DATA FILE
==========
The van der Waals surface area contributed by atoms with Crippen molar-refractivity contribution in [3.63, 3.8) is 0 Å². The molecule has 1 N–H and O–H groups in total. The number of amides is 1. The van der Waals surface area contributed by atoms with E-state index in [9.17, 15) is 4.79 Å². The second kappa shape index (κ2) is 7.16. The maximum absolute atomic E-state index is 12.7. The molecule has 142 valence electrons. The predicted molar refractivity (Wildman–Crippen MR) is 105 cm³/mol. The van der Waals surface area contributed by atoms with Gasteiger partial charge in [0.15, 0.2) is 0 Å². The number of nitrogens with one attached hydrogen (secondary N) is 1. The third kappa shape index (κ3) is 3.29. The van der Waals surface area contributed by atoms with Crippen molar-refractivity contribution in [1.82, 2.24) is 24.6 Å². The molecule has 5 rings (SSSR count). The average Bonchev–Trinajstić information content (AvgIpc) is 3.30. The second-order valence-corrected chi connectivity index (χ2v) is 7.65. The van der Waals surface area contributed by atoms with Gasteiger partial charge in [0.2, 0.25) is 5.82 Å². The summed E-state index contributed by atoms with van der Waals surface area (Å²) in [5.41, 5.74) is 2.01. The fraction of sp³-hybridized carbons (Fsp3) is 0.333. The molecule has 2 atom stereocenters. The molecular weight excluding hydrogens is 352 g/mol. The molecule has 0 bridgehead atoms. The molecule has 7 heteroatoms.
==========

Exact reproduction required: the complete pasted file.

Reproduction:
The van der Waals surface area contributed by atoms with Crippen molar-refractivity contribution in [3.63, 3.8) is 0 Å². The molecule has 1 N–H and O–H groups in total. The number of amides is 1. The van der Waals surface area contributed by atoms with E-state index in [9.17, 15) is 4.79 Å². The second kappa shape index (κ2) is 7.16. The maximum absolute atomic E-state index is 12.7. The molecule has 142 valence electrons. The predicted molar refractivity (Wildman–Crippen MR) is 105 cm³/mol. The van der Waals surface area contributed by atoms with Gasteiger partial charge in [0.15, 0.2) is 0 Å². The number of nitrogens with one attached hydrogen (secondary N) is 1. The third kappa shape index (κ3) is 3.29. The van der Waals surface area contributed by atoms with Crippen molar-refractivity contribution in [1.82, 2.24) is 24.6 Å². The molecule has 5 rings (SSSR count). The average Bonchev–Trinajstić information content (AvgIpc) is 3.30. The second-order valence-corrected chi connectivity index (χ2v) is 7.65. The van der Waals surface area contributed by atoms with Gasteiger partial charge in [0.2, 0.25) is 5.82 Å². The summed E-state index contributed by atoms with van der Waals surface area (Å²) in [5.41, 5.74) is 2.01. The fraction of sp³-hybridized carbons (Fsp3) is 0.333. The molecule has 2 atom stereocenters. The molecular weight excluding hydrogens is 352 g/mol. The molecule has 0 bridgehead atoms. The molecule has 7 heteroatoms.